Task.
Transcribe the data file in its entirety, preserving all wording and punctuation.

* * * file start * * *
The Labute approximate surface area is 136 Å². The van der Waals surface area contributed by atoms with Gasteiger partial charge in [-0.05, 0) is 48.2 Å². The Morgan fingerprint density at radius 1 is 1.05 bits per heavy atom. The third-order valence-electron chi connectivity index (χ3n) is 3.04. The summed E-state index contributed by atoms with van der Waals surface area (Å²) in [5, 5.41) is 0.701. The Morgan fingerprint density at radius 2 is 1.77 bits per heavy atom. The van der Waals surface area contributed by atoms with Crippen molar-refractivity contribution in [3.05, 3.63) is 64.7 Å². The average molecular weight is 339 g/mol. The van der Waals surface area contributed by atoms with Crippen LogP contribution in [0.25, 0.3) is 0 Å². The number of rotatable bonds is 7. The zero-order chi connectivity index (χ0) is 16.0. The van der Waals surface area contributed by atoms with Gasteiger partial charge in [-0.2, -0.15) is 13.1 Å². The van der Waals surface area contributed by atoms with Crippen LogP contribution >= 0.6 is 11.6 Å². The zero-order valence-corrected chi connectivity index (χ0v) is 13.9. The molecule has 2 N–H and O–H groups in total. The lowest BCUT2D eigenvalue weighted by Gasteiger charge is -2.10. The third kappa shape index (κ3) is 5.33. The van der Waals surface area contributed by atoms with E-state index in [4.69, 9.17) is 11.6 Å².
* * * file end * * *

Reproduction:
The Labute approximate surface area is 136 Å². The van der Waals surface area contributed by atoms with Gasteiger partial charge in [-0.05, 0) is 48.2 Å². The Morgan fingerprint density at radius 1 is 1.05 bits per heavy atom. The third-order valence-electron chi connectivity index (χ3n) is 3.04. The summed E-state index contributed by atoms with van der Waals surface area (Å²) in [5, 5.41) is 0.701. The Morgan fingerprint density at radius 2 is 1.77 bits per heavy atom. The van der Waals surface area contributed by atoms with Crippen molar-refractivity contribution in [3.05, 3.63) is 64.7 Å². The average molecular weight is 339 g/mol. The van der Waals surface area contributed by atoms with Crippen LogP contribution in [0.25, 0.3) is 0 Å². The number of rotatable bonds is 7. The zero-order chi connectivity index (χ0) is 16.0. The van der Waals surface area contributed by atoms with Gasteiger partial charge in [-0.2, -0.15) is 13.1 Å². The van der Waals surface area contributed by atoms with Crippen LogP contribution >= 0.6 is 11.6 Å². The zero-order valence-corrected chi connectivity index (χ0v) is 13.9. The molecule has 2 N–H and O–H groups in total. The lowest BCUT2D eigenvalue weighted by Gasteiger charge is -2.10. The third kappa shape index (κ3) is 5.33. The van der Waals surface area contributed by atoms with E-state index in [4.69, 9.17) is 11.6 Å².